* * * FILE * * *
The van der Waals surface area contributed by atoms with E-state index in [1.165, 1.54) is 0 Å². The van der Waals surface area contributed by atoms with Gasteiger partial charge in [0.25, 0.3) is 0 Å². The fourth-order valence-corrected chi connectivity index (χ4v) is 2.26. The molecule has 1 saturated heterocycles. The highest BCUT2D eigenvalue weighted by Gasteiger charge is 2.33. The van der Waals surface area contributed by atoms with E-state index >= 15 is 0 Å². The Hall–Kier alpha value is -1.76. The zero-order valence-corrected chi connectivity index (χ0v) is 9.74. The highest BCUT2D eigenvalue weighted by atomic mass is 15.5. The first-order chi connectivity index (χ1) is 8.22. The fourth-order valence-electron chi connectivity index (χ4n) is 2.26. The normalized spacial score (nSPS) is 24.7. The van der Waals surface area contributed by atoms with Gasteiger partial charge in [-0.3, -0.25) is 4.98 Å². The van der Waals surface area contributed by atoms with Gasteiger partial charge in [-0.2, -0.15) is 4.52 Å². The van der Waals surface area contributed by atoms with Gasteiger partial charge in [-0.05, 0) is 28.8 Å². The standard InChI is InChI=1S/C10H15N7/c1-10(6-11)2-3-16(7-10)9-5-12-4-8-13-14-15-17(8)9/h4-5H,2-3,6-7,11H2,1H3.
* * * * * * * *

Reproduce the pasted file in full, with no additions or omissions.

The van der Waals surface area contributed by atoms with E-state index in [1.165, 1.54) is 0 Å². The van der Waals surface area contributed by atoms with Gasteiger partial charge in [0.25, 0.3) is 0 Å². The fourth-order valence-corrected chi connectivity index (χ4v) is 2.26. The molecule has 1 saturated heterocycles. The highest BCUT2D eigenvalue weighted by Gasteiger charge is 2.33. The van der Waals surface area contributed by atoms with E-state index >= 15 is 0 Å². The Hall–Kier alpha value is -1.76. The zero-order valence-corrected chi connectivity index (χ0v) is 9.74. The highest BCUT2D eigenvalue weighted by atomic mass is 15.5. The first-order chi connectivity index (χ1) is 8.22. The fourth-order valence-electron chi connectivity index (χ4n) is 2.26. The normalized spacial score (nSPS) is 24.7. The van der Waals surface area contributed by atoms with Gasteiger partial charge in [-0.3, -0.25) is 4.98 Å². The van der Waals surface area contributed by atoms with Gasteiger partial charge in [-0.2, -0.15) is 4.52 Å². The van der Waals surface area contributed by atoms with Gasteiger partial charge in [-0.05, 0) is 28.8 Å². The standard InChI is InChI=1S/C10H15N7/c1-10(6-11)2-3-16(7-10)9-5-12-4-8-13-14-15-17(8)9/h4-5H,2-3,6-7,11H2,1H3.